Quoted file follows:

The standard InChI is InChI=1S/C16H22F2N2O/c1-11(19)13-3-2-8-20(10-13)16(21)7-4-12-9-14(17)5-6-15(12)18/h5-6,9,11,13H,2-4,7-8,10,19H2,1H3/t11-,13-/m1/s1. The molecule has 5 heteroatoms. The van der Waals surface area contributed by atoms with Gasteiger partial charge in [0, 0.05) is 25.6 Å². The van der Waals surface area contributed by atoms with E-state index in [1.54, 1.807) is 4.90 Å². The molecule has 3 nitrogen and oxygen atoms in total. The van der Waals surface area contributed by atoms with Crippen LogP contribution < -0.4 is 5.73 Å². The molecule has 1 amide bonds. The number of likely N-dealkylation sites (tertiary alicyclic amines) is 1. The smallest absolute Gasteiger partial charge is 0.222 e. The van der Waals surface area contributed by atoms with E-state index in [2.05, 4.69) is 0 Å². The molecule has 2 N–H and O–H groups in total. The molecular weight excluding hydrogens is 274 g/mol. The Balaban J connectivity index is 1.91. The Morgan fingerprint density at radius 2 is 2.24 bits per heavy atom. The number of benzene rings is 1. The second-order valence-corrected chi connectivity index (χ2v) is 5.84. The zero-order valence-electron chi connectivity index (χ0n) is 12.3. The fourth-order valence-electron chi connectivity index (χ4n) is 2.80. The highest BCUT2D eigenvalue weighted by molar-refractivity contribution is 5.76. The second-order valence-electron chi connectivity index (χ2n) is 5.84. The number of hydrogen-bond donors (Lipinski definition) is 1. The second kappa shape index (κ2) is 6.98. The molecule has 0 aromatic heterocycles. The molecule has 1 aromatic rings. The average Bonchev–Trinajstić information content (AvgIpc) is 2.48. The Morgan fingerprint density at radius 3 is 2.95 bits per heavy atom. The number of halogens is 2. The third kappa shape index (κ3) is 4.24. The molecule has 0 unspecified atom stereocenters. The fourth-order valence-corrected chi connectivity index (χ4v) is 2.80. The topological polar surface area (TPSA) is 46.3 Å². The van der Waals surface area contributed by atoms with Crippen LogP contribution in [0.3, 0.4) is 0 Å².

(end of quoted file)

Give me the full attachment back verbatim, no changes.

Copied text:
The standard InChI is InChI=1S/C16H22F2N2O/c1-11(19)13-3-2-8-20(10-13)16(21)7-4-12-9-14(17)5-6-15(12)18/h5-6,9,11,13H,2-4,7-8,10,19H2,1H3/t11-,13-/m1/s1. The molecule has 5 heteroatoms. The van der Waals surface area contributed by atoms with Gasteiger partial charge in [0, 0.05) is 25.6 Å². The van der Waals surface area contributed by atoms with E-state index in [1.54, 1.807) is 4.90 Å². The molecule has 3 nitrogen and oxygen atoms in total. The van der Waals surface area contributed by atoms with Crippen LogP contribution < -0.4 is 5.73 Å². The molecule has 1 amide bonds. The number of likely N-dealkylation sites (tertiary alicyclic amines) is 1. The smallest absolute Gasteiger partial charge is 0.222 e. The van der Waals surface area contributed by atoms with E-state index in [2.05, 4.69) is 0 Å². The molecule has 2 N–H and O–H groups in total. The molecular weight excluding hydrogens is 274 g/mol. The Balaban J connectivity index is 1.91. The Morgan fingerprint density at radius 2 is 2.24 bits per heavy atom. The number of benzene rings is 1. The second-order valence-corrected chi connectivity index (χ2v) is 5.84. The zero-order valence-electron chi connectivity index (χ0n) is 12.3. The fourth-order valence-electron chi connectivity index (χ4n) is 2.80. The highest BCUT2D eigenvalue weighted by molar-refractivity contribution is 5.76. The second-order valence-electron chi connectivity index (χ2n) is 5.84. The number of hydrogen-bond donors (Lipinski definition) is 1. The second kappa shape index (κ2) is 6.98. The molecule has 0 aromatic heterocycles. The molecule has 1 aromatic rings. The average Bonchev–Trinajstić information content (AvgIpc) is 2.48. The Morgan fingerprint density at radius 3 is 2.95 bits per heavy atom. The number of halogens is 2. The third kappa shape index (κ3) is 4.24. The molecule has 0 unspecified atom stereocenters. The fourth-order valence-corrected chi connectivity index (χ4v) is 2.80. The topological polar surface area (TPSA) is 46.3 Å². The van der Waals surface area contributed by atoms with Crippen LogP contribution in [0.3, 0.4) is 0 Å².